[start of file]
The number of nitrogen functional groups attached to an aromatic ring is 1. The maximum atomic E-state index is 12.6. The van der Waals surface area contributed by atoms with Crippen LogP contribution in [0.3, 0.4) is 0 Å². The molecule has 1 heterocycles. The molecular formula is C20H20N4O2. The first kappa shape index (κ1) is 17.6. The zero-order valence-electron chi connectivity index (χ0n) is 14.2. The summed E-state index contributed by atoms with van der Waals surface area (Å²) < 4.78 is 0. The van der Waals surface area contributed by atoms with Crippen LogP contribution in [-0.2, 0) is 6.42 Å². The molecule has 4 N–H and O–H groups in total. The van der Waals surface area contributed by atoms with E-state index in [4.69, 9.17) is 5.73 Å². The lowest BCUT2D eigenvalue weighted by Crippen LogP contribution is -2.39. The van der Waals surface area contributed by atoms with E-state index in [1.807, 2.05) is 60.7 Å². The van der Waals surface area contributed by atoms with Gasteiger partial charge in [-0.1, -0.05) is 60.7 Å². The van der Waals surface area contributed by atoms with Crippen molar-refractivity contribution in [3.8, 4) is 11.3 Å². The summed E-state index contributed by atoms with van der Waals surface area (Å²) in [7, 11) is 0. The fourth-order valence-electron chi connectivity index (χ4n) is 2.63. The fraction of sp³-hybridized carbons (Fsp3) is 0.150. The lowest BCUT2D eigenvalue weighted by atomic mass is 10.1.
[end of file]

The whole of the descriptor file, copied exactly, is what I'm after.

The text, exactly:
The number of nitrogen functional groups attached to an aromatic ring is 1. The maximum atomic E-state index is 12.6. The van der Waals surface area contributed by atoms with Crippen LogP contribution in [0.3, 0.4) is 0 Å². The molecule has 1 heterocycles. The molecular formula is C20H20N4O2. The first kappa shape index (κ1) is 17.6. The zero-order valence-electron chi connectivity index (χ0n) is 14.2. The summed E-state index contributed by atoms with van der Waals surface area (Å²) < 4.78 is 0. The van der Waals surface area contributed by atoms with Crippen LogP contribution in [-0.2, 0) is 6.42 Å². The molecule has 4 N–H and O–H groups in total. The van der Waals surface area contributed by atoms with E-state index in [4.69, 9.17) is 5.73 Å². The lowest BCUT2D eigenvalue weighted by Crippen LogP contribution is -2.39. The van der Waals surface area contributed by atoms with E-state index in [1.807, 2.05) is 60.7 Å². The van der Waals surface area contributed by atoms with Gasteiger partial charge in [-0.1, -0.05) is 60.7 Å². The van der Waals surface area contributed by atoms with Crippen molar-refractivity contribution in [3.8, 4) is 11.3 Å². The summed E-state index contributed by atoms with van der Waals surface area (Å²) in [7, 11) is 0. The fourth-order valence-electron chi connectivity index (χ4n) is 2.63. The fraction of sp³-hybridized carbons (Fsp3) is 0.150. The lowest BCUT2D eigenvalue weighted by atomic mass is 10.1.